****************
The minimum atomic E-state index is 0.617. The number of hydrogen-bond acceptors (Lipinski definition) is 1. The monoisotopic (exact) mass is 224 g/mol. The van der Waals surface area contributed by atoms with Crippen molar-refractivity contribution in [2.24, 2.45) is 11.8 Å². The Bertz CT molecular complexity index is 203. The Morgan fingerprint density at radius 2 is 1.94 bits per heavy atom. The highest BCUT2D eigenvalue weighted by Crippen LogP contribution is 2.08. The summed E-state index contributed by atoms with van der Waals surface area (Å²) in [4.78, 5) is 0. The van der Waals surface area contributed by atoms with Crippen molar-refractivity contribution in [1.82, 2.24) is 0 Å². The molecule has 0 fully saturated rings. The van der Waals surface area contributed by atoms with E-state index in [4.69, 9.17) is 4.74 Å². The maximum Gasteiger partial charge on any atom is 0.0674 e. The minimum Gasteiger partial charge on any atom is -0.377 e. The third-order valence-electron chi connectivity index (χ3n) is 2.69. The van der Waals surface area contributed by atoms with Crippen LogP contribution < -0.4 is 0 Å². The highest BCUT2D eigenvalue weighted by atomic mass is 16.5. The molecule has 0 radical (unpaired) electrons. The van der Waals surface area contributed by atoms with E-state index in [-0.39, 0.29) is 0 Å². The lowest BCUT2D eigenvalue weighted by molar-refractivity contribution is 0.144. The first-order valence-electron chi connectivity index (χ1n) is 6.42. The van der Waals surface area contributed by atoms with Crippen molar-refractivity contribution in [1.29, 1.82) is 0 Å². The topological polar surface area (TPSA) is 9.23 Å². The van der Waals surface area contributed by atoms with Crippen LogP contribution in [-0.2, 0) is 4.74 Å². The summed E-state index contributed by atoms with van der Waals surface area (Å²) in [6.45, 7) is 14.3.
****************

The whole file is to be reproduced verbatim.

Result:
The minimum atomic E-state index is 0.617. The number of hydrogen-bond acceptors (Lipinski definition) is 1. The monoisotopic (exact) mass is 224 g/mol. The van der Waals surface area contributed by atoms with Crippen molar-refractivity contribution in [2.24, 2.45) is 11.8 Å². The Bertz CT molecular complexity index is 203. The Morgan fingerprint density at radius 2 is 1.94 bits per heavy atom. The highest BCUT2D eigenvalue weighted by Crippen LogP contribution is 2.08. The summed E-state index contributed by atoms with van der Waals surface area (Å²) in [4.78, 5) is 0. The van der Waals surface area contributed by atoms with Crippen molar-refractivity contribution in [1.82, 2.24) is 0 Å². The molecule has 0 fully saturated rings. The van der Waals surface area contributed by atoms with E-state index in [4.69, 9.17) is 4.74 Å². The maximum Gasteiger partial charge on any atom is 0.0674 e. The minimum Gasteiger partial charge on any atom is -0.377 e. The third-order valence-electron chi connectivity index (χ3n) is 2.69. The van der Waals surface area contributed by atoms with Crippen LogP contribution < -0.4 is 0 Å². The highest BCUT2D eigenvalue weighted by atomic mass is 16.5. The molecule has 0 radical (unpaired) electrons. The van der Waals surface area contributed by atoms with E-state index in [-0.39, 0.29) is 0 Å². The lowest BCUT2D eigenvalue weighted by molar-refractivity contribution is 0.144. The first-order valence-electron chi connectivity index (χ1n) is 6.42. The van der Waals surface area contributed by atoms with Crippen molar-refractivity contribution in [1.29, 1.82) is 0 Å². The topological polar surface area (TPSA) is 9.23 Å². The van der Waals surface area contributed by atoms with Crippen LogP contribution in [-0.2, 0) is 4.74 Å². The summed E-state index contributed by atoms with van der Waals surface area (Å²) in [6.45, 7) is 14.3.